Interestingly, CoinShares is a backer of Viridi and given its role in Europe – including partnering on the Invesco Elwood Global Blockchain UCITS ETF (BCHN) – it may only be a matter of time until we see a similar product come to market in Europe, helping to funnel capital towards more environmentally-conscious crypto miners. 

A second way to address concerns corresponding to the ‘E’ pillar of ESG is for investors and miners to focus on so-called ‘non-mined’ digital assets, such as ripple, stellar, cardano, EOS and NEO.

Rather than using the energy-hungry PoW validation framework, these currencies rely on the proof-of-stake (PoS) process, which selects cryptocurrency owners to validate a block of transactions and selects one processor at random to process a transaction, rather than millions doing the same job simultaneously.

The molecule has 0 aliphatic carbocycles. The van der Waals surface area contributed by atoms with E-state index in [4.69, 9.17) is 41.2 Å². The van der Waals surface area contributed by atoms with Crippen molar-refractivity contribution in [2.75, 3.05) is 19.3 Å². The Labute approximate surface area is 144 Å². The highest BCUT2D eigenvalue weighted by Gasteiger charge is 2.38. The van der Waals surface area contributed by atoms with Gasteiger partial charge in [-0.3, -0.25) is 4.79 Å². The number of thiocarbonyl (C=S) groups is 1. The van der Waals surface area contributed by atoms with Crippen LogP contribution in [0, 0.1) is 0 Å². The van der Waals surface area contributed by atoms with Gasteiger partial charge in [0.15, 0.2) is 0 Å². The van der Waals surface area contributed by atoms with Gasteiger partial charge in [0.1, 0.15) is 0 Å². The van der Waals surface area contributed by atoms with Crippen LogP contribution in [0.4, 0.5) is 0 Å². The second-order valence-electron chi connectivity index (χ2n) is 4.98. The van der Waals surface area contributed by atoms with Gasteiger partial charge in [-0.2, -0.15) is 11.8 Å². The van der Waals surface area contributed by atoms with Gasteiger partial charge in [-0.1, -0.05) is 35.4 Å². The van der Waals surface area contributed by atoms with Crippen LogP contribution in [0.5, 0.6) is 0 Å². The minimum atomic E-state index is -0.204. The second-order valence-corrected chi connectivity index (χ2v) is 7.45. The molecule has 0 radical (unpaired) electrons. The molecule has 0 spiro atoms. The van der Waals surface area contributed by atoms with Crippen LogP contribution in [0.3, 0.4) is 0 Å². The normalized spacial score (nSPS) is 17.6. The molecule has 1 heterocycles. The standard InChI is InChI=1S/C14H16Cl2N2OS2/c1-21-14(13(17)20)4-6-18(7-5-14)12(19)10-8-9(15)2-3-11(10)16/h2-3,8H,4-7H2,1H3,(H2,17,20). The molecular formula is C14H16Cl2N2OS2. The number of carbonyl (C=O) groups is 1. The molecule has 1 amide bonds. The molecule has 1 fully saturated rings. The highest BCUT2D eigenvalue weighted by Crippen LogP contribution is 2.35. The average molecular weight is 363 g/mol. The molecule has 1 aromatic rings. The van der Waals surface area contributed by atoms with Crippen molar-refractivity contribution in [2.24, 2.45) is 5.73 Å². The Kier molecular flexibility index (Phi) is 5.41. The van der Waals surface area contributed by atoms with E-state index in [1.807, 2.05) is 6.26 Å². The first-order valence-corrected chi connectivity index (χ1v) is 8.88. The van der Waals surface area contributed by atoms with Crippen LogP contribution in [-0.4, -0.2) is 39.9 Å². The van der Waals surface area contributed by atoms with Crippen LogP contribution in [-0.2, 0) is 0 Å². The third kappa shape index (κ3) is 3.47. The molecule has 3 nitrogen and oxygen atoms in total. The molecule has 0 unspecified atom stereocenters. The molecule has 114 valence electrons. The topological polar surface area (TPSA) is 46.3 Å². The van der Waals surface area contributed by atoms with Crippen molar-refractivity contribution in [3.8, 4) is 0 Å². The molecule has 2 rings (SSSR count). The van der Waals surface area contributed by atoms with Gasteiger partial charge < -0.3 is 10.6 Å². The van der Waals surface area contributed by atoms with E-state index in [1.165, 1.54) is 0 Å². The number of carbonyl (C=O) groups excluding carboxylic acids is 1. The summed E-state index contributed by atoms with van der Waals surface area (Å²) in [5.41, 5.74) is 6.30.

However, Candriam said under this form of peer verification, a few very large investors could get an overall control of making transactional records, which represents a significant governance issue.

“If an entity manages to buy 51% of all coins, then it can, in theory, hold the network and its stakeholders hostage,” the report stated. “In other words, a few major players could wield a lot of power within the PoS model, which simply would not be possible with PoW.”

While ‘whales’ hold the vast majority of all cryptocurrencies – even the mega caps – the larger assets will have a larger pool of whales making a PoS network power grab less likely. Fortunately, PoS is making inroads into the upper echelons of the crypto market, with ethereum announcing it will convert to PoS in its ethereum 2.0 update.